"A fundamentally important detail: Unlike a multitude of other methods, we have the autoantibodies interact with moving targets rather than those immobilized on a surface," Orlov adds. "This is the first-ever solution that allows the investigation of autoantibody interaction with targets in their natural form and environment, as they are present in a living organism."
This is achieved as follows: Once an autoantibody binds to a target on the glass, the researchers pump a solution of free target molecules along the glass. At that point, the authors implement an approach that no one has been able to put into practice for the mentioned important task. Each autoantibody possesses one or more recognition fragments, known as Fab-fragments or "hands," which can recognize and grab targets. In the test, an autoantibody grabs the immobilized target with one "hand" and uses the others to catch mobile targets from the serum sample. This process delivers quantitative data on the actual (native) activity of antibodies. Moreover, this setup, on the one hand, provides autoantibody immobilization on the glass in their natural form, and on the other hand, minimizes the binding of foreign components that may affect the results.
"We have developed not only an efficient diagnostic test but also a unique tool for the investigation of autoantibodies," comments the paper's senior author Petr Nikitin, who heads the Biophotonics Lab at GPI RAS and is a 1979 graduate of MIPT. "Using patient blood samples, we have demonstrated that the quantitative parameter of autoantibody activity is independent of their concentration. The clinicians now have a tool for quantitatively monitoring both key parameters in the course of a disease, and elaborating novel advanced methods for the diagnostics and treatment of autoimmune disorders."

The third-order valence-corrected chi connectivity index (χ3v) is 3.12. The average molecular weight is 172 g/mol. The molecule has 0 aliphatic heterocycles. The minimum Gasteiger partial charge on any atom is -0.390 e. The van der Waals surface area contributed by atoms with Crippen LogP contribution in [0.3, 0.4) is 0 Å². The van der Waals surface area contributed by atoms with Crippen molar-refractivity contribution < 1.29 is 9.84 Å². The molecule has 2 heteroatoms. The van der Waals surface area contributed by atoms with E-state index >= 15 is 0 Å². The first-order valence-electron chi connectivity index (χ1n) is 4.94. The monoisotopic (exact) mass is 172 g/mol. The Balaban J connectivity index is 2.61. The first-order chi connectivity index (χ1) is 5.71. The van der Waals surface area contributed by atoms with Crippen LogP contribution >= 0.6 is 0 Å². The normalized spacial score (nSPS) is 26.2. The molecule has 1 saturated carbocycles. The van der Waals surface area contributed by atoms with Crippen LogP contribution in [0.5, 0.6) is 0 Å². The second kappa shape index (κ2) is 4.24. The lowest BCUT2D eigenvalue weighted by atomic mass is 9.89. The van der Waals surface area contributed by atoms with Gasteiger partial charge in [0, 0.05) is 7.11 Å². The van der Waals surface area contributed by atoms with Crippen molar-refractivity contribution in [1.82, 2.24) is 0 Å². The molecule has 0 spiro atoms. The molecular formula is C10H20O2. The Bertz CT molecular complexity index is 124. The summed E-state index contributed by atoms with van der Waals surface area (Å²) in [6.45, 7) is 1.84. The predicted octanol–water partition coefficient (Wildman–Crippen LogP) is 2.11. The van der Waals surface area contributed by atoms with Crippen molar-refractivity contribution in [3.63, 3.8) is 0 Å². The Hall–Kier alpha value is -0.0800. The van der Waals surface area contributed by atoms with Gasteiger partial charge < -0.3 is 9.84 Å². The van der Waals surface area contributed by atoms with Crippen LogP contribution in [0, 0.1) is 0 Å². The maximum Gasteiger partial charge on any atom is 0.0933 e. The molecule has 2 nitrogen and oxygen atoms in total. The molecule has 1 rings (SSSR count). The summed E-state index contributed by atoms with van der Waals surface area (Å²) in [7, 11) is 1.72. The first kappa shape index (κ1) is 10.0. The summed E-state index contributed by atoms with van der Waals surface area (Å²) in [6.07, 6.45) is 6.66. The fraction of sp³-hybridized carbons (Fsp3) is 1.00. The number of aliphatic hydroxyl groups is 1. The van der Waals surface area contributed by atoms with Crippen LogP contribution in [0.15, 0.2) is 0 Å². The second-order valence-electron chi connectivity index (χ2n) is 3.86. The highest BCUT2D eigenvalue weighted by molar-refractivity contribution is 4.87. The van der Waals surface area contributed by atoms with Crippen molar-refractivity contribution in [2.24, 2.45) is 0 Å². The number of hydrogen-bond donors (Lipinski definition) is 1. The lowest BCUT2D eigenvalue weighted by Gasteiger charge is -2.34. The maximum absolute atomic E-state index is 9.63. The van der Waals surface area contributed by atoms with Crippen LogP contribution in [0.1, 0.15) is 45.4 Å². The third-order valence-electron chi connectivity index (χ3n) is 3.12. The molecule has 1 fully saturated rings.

Multiplex label-free biosensor for detection of autoantibodies in human serum: Tool for new kinetics-based diagnostics of autoimmune diseases
A V Orlov, A V Pushkarev, S L Znoyko, D O Novichikhin, V A Bragina, B G Gorshkov, P I Nikitin
Biosensors and Bioelectronics (2020) Volume 159, 112187
Senior scientist, Biophotonics Lab at GPI RAS and Nanobiotechnology Lab at MIPT
Moscow Institute of Physics and Technology (MIPT)